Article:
Becoming Vancouver: A History
Review By John Belec
January 10, 2023
Daniel Francis is an accomplished Vancouver-based author of books written in the genre of popular history. In Canada, the patron saint of such work is Pierre Berton. Thus, it is fitting that Francis was awarded the Governor General’s Award for Popular Media, aka the Pierre Berton Award, in 2017. His ouvre is vast and much of it informs the writing of Becoming Vancouver: A History. This includes earlier books on the sex trade, prohibition, the red-scare of 1918-19 and a biography of Louis Taylor, Vancouver’s longest serving mayor. Francis has also produced two books that interrogate facets of settler-Indigenous relations in Canada.
In Becoming Vancouver, Daniel Francis has written the definitive story of Vancouver. Were this story to become a scripted Netflix series, the lead would be played by a dashing character that struggles with dissociative personality disorder. The affliction appeared early in childhood and manifests in contradictory impulses. “One impulse wants to protect its location in order to build an affordable, green, ‘livable’ city. Another wants to leverage its location to make the city every more attractive to the forces of global capitalism.” (3) This split personality also functions as a persistent fault line, according to Francis, and is a central theme in his book.
Becoming Vancouver is organized chronologically and is character-driven. Fortunately for the author, Vancouver offers an abundant supply of characters from which to draw, some with familiar names, such as Gassy Jack, Cornelius Van Horne, Joe Fortes, Gerry McGeer, Tom Campbell and Arthur Erickson. However most of the cast will likely be new to the reader. Francis begins the book with August Jack Khahtsahlano who was born in 1877 in the village of Sen-ákw, located at the mouth of False Creek. The forced relocation of Khahtsahlano to the Capilano Reserve in North Vancouver establishes a context: Vancouver is built on stolen land: “mainstream Vancouver…removed the Indigenous people who originally lived within the city’s borders and pretty much erased them from its memory.” (223).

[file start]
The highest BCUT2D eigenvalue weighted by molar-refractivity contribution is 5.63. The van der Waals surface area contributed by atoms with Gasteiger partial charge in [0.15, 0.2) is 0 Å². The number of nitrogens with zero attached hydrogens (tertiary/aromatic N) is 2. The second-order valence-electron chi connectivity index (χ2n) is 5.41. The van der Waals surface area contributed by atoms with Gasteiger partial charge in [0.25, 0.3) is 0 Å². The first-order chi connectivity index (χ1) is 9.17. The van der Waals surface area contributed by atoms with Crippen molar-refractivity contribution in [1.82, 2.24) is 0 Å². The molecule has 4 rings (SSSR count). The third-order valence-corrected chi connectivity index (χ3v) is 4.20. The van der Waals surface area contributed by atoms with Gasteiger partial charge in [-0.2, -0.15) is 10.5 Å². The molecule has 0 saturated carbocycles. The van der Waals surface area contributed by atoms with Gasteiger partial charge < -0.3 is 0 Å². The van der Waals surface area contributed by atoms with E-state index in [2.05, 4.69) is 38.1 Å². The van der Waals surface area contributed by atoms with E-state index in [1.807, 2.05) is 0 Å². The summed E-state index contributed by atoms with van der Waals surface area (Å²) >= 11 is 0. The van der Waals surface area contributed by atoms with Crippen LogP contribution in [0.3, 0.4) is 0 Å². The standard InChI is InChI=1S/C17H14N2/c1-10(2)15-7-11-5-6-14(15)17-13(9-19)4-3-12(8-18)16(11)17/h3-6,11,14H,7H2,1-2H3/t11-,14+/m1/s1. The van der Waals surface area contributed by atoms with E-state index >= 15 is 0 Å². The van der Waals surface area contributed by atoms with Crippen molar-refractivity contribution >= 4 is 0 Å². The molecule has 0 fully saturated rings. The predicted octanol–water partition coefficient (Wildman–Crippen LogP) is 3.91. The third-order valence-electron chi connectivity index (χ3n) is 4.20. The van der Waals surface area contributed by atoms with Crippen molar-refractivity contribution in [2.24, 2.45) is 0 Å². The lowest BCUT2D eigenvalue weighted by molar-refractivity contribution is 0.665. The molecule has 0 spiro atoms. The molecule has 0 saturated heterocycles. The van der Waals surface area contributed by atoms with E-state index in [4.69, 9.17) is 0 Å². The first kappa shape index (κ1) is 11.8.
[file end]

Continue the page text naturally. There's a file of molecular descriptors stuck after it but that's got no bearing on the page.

The book is organized into eight chapters with each covering approximately twenty years of history, beginning with the arrival of Vancouver Island Spar, Lumber and Saw Mill Company in Burrard Inlet in 1865 and ending with COVID 19 in 2020. Each chapter is characterized with a theme that helps to contextualize the numerous places, names, dates and events. Historic photographs are also plentiful and work well to supplement the text.
A shortcoming is a lack of reference maps. With the exception of a small-scale map of Vancouver circa 1886 that identifies early neighbourhoods and land holdings, the reader has little to help with locating geographical references, chiefly roads, that are used extensively in the book. For non-residents this results in a certain disconnect with the subject matter. The solution, of course, is to keep a city map handy, paper or online. Even better would be to supplement Becoming Vancouver with a historical atlas of Vancouver. Hayes (2005) and Macdonald (1992) would serve well in this regard.
Ultimately, Becoming Vancouver tells a compelling story that draws on a wealth of archival, academic and popular resource material. As a deep dive into the psyche of the city, it could just as well be titled “understanding” Vancouver.
Hayes, Derek. 2005. Historical Atlas of Vancouver and the Lower Fraser Valley. Vancouver: Douglas and McIntyre.
Macdonald, Bruce. 1992. Vancouver: A Visual History. Vancouver: Talon Books
Francis, Daniel. Becoming Vancouver: A History. Madeira Park, BC: Harbour Publishing, 2021. 272 pp. $36.95 paper.